• But can you actually see anything useful from the cockpit of the E190? I note that they went to the cabin to try to make sense of the control surface movements in response to the captain’s input during the flight.

      • To read your comments, reminded us 47 years ago as we worked for Republic of Vietnamese Air Forces. I was a flight mechanic of C-7A Caribou, a small military cargo aircraft. Our crew always had to check fly control before we carry out our missions. We have opened roof hatch, visually checked ailerons and reported to pilots as our aircraft commander is testing his fly control. As we reported to pilot the aileron’s positions “Right up left down” that’s mean airplane turns right or “left up right down for airplane turns left” Pilot understands and makes sure our ailerons correctly worked. Most people don’t know how airplane’s ailerons worked and they didn’t know why both ailerons opposite position it makes an airplane turns. When pilot wants turn left, the left aileron must comes up and the wind forces on aileron surface makes left wing down and the same time, right aileron comes down (opposite left aileron) the wind forces on aileron’s surface to lift the right wing up. Both ailerons made airplane turns left.

    • I totally agree. Check full and free movement and in the correct sense. A cockpit indicator to show such movement direction required.

    • Military pilots get canopies because they need wider vision, but civil aircraft get front windows; that’s why they need people on foot to watch where the rest of the plane is. (I don’t know whether it’s still an issue, but when I was actively flying the Jeppesen plate for Dulles taxiiing warned of parts of the apron where two jumbos couldn’t pass without ~”wingwalkers”.) However, I’m not convinced that an indicator is a good idea as it’s one more thing to go wrong — who makes sure it’s not cross-connected if the ailerons are? Maybe the answer is groundchecks — pilot says “I’m doing something” (deliberately not saying what) and ground crew lead tells him what moved which way — but that would require training and time from crews that are probably overworked as it is.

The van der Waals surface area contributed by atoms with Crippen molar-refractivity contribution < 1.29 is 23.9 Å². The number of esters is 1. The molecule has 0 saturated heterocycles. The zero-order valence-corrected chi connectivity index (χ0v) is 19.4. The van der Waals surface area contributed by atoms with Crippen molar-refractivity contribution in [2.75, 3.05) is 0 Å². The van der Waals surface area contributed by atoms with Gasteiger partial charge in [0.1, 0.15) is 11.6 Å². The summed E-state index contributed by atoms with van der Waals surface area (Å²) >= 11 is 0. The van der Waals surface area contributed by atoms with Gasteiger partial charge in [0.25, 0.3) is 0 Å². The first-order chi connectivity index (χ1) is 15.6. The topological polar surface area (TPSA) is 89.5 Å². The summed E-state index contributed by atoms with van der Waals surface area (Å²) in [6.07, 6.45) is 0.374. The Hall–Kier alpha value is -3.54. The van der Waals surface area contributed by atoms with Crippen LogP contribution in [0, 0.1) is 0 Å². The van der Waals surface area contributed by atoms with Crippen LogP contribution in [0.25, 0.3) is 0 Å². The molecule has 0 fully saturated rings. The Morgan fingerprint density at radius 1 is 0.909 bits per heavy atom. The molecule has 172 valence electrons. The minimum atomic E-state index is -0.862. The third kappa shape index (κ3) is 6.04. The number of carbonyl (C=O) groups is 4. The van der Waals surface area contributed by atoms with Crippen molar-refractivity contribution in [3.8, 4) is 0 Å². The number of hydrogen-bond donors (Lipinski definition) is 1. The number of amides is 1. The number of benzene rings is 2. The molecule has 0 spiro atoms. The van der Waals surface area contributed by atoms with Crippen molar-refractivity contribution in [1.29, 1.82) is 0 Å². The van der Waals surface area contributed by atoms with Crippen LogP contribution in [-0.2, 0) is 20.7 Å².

• That works. Not much training. Tailplane “trailing edge up- trailing edge down”. Etc etc. Been there. Done it. Easy.

  • Sylvia may have a point. Most readers don’t have experience with this type of aircraft and maybe the ailerons are not visible from the cockpits. But since the airplane came out of heavy maintenance, why not ask the engineers in the cabin to check?

    • As a retired technician it makes me wonder that after such intrusive maintenance no one bothered to check the operation of the ailerons. Back in the day we did it before every flight-even if someone had to look out of the window.

  • Some facts and factors:
    Haste. Time pressure.
    Insufficient information in the manuals about how to execute this procedure and checks.
    Insufficient training and supervision of personnel involved in the maintenance procedure.
    Insufficient communication between the people involved.
    Flight crew not familiar nor trained with regards to the necessary steps to check the aircraft before acceptance after heavy maintenance.
    It would seem that virtually all parties involved must share a portion of the blame for this incident. The cockpit crew actually did a good job, all concerned and deserve praise. I would feel comfortable in an aircraft piloted by them.

  • This may be of interest:

    Envoy Air says a pilot who was reported incapacitated during flight has died
    Leslie Josephs 11/22/2022

    Hour long discussion of the above – includes flight reconstruction and edited radio traffic. Also has other interesting items for professional pilots.

    WARNING: Aviation Disaster Imminent As Pilots Die On Takeoff

    • Your second link leads to Covid disinformation by the “Stew Peters Network”. Stew Peters has a long history of lying about Covid vaccines, and has been booted from Spotify over it.